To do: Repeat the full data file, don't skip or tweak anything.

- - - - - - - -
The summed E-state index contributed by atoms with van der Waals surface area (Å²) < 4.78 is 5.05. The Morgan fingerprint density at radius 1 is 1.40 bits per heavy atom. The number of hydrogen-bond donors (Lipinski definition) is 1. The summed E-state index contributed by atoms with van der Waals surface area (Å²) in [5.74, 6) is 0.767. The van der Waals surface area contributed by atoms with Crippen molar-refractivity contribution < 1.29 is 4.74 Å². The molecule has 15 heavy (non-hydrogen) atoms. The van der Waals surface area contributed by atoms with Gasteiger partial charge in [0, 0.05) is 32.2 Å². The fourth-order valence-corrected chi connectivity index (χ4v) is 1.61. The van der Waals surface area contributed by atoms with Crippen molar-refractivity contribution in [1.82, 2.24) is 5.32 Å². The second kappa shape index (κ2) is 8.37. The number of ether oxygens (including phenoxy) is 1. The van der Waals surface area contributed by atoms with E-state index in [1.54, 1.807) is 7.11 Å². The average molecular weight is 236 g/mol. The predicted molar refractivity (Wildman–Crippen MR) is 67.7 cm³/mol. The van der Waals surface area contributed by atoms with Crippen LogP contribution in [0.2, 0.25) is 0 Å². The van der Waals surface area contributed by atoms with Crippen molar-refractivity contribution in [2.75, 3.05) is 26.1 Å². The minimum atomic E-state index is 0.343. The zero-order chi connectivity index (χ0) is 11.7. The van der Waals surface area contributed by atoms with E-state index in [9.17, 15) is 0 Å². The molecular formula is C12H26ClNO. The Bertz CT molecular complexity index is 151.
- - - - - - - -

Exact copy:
The summed E-state index contributed by atoms with van der Waals surface area (Å²) < 4.78 is 5.05. The Morgan fingerprint density at radius 1 is 1.40 bits per heavy atom. The number of hydrogen-bond donors (Lipinski definition) is 1. The summed E-state index contributed by atoms with van der Waals surface area (Å²) in [5.74, 6) is 0.767. The van der Waals surface area contributed by atoms with Crippen molar-refractivity contribution < 1.29 is 4.74 Å². The molecule has 15 heavy (non-hydrogen) atoms. The van der Waals surface area contributed by atoms with Gasteiger partial charge in [0, 0.05) is 32.2 Å². The fourth-order valence-corrected chi connectivity index (χ4v) is 1.61. The van der Waals surface area contributed by atoms with Crippen molar-refractivity contribution in [1.82, 2.24) is 5.32 Å². The second kappa shape index (κ2) is 8.37. The number of ether oxygens (including phenoxy) is 1. The van der Waals surface area contributed by atoms with E-state index in [1.54, 1.807) is 7.11 Å². The average molecular weight is 236 g/mol. The predicted molar refractivity (Wildman–Crippen MR) is 67.7 cm³/mol. The van der Waals surface area contributed by atoms with Crippen LogP contribution in [0.2, 0.25) is 0 Å². The van der Waals surface area contributed by atoms with Crippen molar-refractivity contribution in [2.75, 3.05) is 26.1 Å². The minimum atomic E-state index is 0.343. The zero-order chi connectivity index (χ0) is 11.7. The van der Waals surface area contributed by atoms with E-state index in [9.17, 15) is 0 Å². The molecular formula is C12H26ClNO. The Bertz CT molecular complexity index is 151.